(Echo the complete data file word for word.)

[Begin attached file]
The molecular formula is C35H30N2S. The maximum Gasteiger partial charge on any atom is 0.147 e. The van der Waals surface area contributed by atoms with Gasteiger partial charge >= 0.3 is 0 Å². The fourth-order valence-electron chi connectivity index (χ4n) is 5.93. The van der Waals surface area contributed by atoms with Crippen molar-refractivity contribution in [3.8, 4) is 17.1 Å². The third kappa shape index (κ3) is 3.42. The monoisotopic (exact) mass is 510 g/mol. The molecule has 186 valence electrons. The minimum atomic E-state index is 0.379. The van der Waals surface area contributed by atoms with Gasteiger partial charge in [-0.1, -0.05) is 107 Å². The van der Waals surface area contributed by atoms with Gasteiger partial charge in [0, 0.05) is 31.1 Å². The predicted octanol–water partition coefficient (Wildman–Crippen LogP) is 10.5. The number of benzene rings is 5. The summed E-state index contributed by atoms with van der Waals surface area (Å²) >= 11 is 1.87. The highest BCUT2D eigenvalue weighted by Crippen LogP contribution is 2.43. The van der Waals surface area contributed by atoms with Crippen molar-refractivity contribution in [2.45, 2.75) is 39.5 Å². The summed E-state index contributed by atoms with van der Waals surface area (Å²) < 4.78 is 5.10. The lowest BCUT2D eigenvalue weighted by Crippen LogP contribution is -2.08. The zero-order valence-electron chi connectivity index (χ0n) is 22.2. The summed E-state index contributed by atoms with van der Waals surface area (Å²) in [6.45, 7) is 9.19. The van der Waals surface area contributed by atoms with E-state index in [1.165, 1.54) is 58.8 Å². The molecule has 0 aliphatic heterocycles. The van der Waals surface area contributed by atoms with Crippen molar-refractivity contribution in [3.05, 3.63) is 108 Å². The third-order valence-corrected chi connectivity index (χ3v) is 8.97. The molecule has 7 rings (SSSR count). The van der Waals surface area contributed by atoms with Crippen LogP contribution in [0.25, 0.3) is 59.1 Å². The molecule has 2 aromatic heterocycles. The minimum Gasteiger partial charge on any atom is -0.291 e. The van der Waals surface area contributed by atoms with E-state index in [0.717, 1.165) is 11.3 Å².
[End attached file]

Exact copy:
The molecular formula is C35H30N2S. The maximum Gasteiger partial charge on any atom is 0.147 e. The van der Waals surface area contributed by atoms with Gasteiger partial charge >= 0.3 is 0 Å². The fourth-order valence-electron chi connectivity index (χ4n) is 5.93. The van der Waals surface area contributed by atoms with Crippen molar-refractivity contribution in [3.8, 4) is 17.1 Å². The third kappa shape index (κ3) is 3.42. The monoisotopic (exact) mass is 510 g/mol. The molecule has 186 valence electrons. The minimum atomic E-state index is 0.379. The van der Waals surface area contributed by atoms with Gasteiger partial charge in [-0.1, -0.05) is 107 Å². The van der Waals surface area contributed by atoms with Gasteiger partial charge in [0, 0.05) is 31.1 Å². The predicted octanol–water partition coefficient (Wildman–Crippen LogP) is 10.5. The number of benzene rings is 5. The summed E-state index contributed by atoms with van der Waals surface area (Å²) >= 11 is 1.87. The highest BCUT2D eigenvalue weighted by Crippen LogP contribution is 2.43. The van der Waals surface area contributed by atoms with Crippen molar-refractivity contribution in [2.45, 2.75) is 39.5 Å². The summed E-state index contributed by atoms with van der Waals surface area (Å²) < 4.78 is 5.10. The lowest BCUT2D eigenvalue weighted by Crippen LogP contribution is -2.08. The zero-order valence-electron chi connectivity index (χ0n) is 22.2. The summed E-state index contributed by atoms with van der Waals surface area (Å²) in [6.45, 7) is 9.19. The van der Waals surface area contributed by atoms with E-state index in [1.165, 1.54) is 58.8 Å². The molecule has 0 aliphatic heterocycles. The van der Waals surface area contributed by atoms with Crippen molar-refractivity contribution in [3.05, 3.63) is 108 Å². The third-order valence-corrected chi connectivity index (χ3v) is 8.97. The molecule has 7 rings (SSSR count). The van der Waals surface area contributed by atoms with Crippen LogP contribution in [0.25, 0.3) is 59.1 Å². The molecule has 2 aromatic heterocycles. The minimum Gasteiger partial charge on any atom is -0.291 e. The van der Waals surface area contributed by atoms with E-state index in [0.717, 1.165) is 11.3 Å².